May 3, 2007
Last night someone alerted me via email that there was news on the Imus case, and just as I read that Anderson Cooper announced that he would be giving the story so far on his broadcast, just minutes away. Interesting that it has not been folded into the morning newscasts of CBS, NBC, MSNBC, or even ABC as of yet.
Not many are on the edge of their seats for this, but I was heartened to hear that the guy has not crawled into the cave his foes -- and many of his once-friends -- had dug for him. Not yet. He had a six-year contract with CBS, and he's suing them for $40 million. According to the CNN story, the contract reads:
"Company (CBS Radio) acknowledges that Artist's (Imus') services to be rendered hereunder are of a unique, extraordinary, irreverent, intellectual, topical, controversial and personal character and that programs of the same general type and nature containing these components are desired by Company and are consistent with Company rules and policies."
CNN legal analyst Jeffrey Toobin said the legal issues in the Imus case are simple: "Did Imus breach his contract by saying what he did about the Rutgers basketball team?"
"What stands out in the contract is he is supposed to be controversial and irreverent. That's what his statement about the Rutgers basketball team was," Toobin said.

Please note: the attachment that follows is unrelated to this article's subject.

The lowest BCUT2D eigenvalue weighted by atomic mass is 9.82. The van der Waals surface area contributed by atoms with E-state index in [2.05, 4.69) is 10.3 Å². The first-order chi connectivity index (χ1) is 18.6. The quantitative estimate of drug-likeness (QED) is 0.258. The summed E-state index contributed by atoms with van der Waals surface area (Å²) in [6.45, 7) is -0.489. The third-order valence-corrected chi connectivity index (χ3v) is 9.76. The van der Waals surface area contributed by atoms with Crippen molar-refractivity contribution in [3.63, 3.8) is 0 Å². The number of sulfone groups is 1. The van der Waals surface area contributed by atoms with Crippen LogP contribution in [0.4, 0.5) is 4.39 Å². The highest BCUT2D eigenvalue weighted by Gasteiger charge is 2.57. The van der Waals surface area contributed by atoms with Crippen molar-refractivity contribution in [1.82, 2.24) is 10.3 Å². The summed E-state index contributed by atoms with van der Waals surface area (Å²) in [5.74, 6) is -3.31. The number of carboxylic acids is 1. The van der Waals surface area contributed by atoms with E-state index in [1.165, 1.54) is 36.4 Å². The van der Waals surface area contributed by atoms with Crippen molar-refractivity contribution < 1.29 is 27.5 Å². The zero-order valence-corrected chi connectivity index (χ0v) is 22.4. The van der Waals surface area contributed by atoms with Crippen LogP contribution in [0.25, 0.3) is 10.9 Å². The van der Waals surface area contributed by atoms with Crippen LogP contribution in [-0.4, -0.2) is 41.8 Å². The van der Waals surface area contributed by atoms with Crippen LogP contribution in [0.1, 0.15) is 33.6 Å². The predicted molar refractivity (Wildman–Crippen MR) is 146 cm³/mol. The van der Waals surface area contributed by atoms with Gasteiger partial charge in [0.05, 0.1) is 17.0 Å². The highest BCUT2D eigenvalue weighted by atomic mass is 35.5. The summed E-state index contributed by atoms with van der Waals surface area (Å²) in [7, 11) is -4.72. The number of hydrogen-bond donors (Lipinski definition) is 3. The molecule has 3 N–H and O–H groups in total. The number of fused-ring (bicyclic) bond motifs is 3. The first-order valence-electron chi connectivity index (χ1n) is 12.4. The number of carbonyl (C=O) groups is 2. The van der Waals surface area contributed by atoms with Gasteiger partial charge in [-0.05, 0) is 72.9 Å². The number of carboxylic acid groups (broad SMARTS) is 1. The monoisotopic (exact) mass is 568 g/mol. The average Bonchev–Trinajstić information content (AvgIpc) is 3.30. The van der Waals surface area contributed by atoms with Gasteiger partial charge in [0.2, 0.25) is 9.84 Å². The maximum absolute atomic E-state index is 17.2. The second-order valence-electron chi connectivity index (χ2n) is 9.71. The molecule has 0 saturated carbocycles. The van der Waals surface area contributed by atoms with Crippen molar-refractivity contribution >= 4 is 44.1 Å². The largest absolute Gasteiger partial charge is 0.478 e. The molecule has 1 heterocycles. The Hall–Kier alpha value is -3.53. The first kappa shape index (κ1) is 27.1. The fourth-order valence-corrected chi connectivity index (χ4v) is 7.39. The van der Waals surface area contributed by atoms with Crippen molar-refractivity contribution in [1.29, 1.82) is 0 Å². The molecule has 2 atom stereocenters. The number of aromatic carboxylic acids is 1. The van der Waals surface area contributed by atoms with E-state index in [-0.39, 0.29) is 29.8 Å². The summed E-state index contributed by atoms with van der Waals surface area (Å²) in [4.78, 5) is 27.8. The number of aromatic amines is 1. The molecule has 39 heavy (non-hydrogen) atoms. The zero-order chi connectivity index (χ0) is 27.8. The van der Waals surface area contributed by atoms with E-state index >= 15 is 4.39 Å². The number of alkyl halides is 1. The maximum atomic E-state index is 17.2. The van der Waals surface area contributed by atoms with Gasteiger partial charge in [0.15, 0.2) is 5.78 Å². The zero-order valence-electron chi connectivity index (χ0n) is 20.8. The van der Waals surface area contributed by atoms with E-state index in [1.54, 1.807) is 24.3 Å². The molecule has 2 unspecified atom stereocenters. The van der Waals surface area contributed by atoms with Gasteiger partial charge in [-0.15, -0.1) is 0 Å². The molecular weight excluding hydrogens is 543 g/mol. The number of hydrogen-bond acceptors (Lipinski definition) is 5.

"How is CBS going to argue that what he said was so controversial and so offensive that it isn't what they asked for in the contract?"
Let's face it. CBS and MSNBC should have stuck it out for the two-week suspension and then seen what happened. Events escalated under the hands of Sharpton and Jackson, but after Imus apologized over and over, and met with the Rutgers team for hours (after which they said they forgave him and did not see why he was fired), the public flogging would have stopped and everyone would have had time to ponder the real news, which by then was the situation at Virginia Tech. The two networks bailed as soon as sponsors began pulling out, as if they couldn't weather the heat and as if new or even the same sponsors wouldn't want in when Imus came back on the air. Why Al Roker has kept his job all these years, and prevailed over someone with an on-air personality that does not rely on constant laughter and bad puns, I don't quite understand.
What Imus really wants is at least a little piece of his reputation back. He was hired to be obnoxious and "irreverent," and he was living up to that in spades. He's not stupid -- he would avoid such unacceptably overt sexism/racism in the future, and he could go back to being one of the best interviewers in the business with a show that garnered the brightest guests and consistently put them on the spot to show their hearts and minds instead of their P.R. teams' script-writing talent.
Oh, and I guess he could use some of the $40 million that CBS is legally bound to pay him. He's got a ranch for children with cancer to run.